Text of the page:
Northern hemisphere's only albatross moves visitors to tears as it returns to RSPB Bempton Cliffs in Yorkshire - after being feared dead in eagle attack

An 'exiled' albatross thought to be the only one of its kind living in the northern hemisphere has reappeared at RSPB Bempton Cliffs - a year since its last visit to the nature reserve on the Yorkshire coast.

The albatross photographed by Andy Hood

The albatross was first seen in Europe in 2014, and is believed to have been blown off course and become unable to return to its natural habitats in the Falkland Islands and South Georgia in the South Atlantic.

The lost wanderer was first spotted at Bempton Cliffs in 2017, and visited again last summer. The RSPB have now confirmed that it is back among the gannet colonies of Flamborough Head again, having survived an attack by nine white-tailed eagles in Denmark this spring which many birdwatchers feared had led to its death.

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The albatross moved visitors to Bempton Cliffs to tears when it 'dive bombed' the viewpoint at Staple Newk, and its appearance is expected to attract huge crowds.

The RSPB's Maria Prchlik said: "It’s the same German bird that visited last year, almost at the same time. We had constant views between around 6.20-10.20am on Tuesday morning and it landed five times.

"The bird got ‘hassled’ by herring gulls which sent it further out to sea,and the last sighting was in the distance off our Bartlett Nab viewpoint."

The black-browed albatross was lingering in Oresund, a narrow stretch of water between Copenhagen and Malmo, in April when up to nine eagles attacked it. It also managed to escape an eagle ambush in Denmark in 2015.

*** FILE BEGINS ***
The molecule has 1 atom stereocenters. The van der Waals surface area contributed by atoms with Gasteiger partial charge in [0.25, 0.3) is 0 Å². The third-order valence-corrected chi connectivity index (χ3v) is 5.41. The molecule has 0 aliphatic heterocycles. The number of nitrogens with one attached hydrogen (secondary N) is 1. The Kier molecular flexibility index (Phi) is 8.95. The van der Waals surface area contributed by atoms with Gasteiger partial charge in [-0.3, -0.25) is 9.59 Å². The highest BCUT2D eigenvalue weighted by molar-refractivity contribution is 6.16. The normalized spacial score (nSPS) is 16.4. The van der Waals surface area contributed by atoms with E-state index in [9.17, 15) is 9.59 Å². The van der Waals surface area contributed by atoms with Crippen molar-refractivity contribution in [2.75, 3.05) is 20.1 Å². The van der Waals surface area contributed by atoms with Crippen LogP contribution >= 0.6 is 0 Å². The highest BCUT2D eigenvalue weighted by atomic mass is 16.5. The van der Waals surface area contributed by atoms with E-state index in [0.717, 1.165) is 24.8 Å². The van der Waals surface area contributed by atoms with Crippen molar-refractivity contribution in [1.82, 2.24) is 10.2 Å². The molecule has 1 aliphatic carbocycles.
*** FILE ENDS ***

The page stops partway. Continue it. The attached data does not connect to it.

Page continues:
Only two 'lost' albatrosses have been recorded in Europe in the past decade, with the world's entire breeding population living in the South Atlantic.

The albatross photographed by Rich Berry

Although they breed only in the southern hemisphere they have a northerly migratory pattern, which explains the occasional sightings in the North Atlantic. These displaced birds are considered 'vagrants' because they have wandered far outside their normal range. They are often exiled for decades as they struggle to return to the Southern Ocean.

Albatrosses are traditionally associated with sailors and the age of maritime exploration, when they were hunted extensively, although they were also viewed as totems by superstitious seafarers.

Flamborough Bird Observatory chair Craig Thomas said: "It's an adult bird and must be at least eight years old, but could be much older - they can live up to 70 years old.

"There have been just over 30 records of black-browed albatross in the UK. They originate from the South Atlantic and it is very rare for individuals to travel to the northern hemisphere.

The albatross in flight photographed by James Davies

"Today's bird is clearly looking for a place to rest on the cliffs, but the local gannets are often quite aggressive towards it, despite the albatross being a bigger bird.

"There have only been two birds recorded in the North Atlantic in the past 10 years, so it's probably one of these. They often follow gannets and tag along with them, then sit in the colony. There are around 15,000 pairs of gannets at Bempton and I think it has followed them back to the cliffs.

"It will be exiled forever now. Albatrosses have very long wings, but they don't flap them much and rely on updrafts. This means they can't usually get across the equator because the air is too still, so it's unlikely it'll get back to the Falklands. It will live out its bachelor days with the gannets for company!"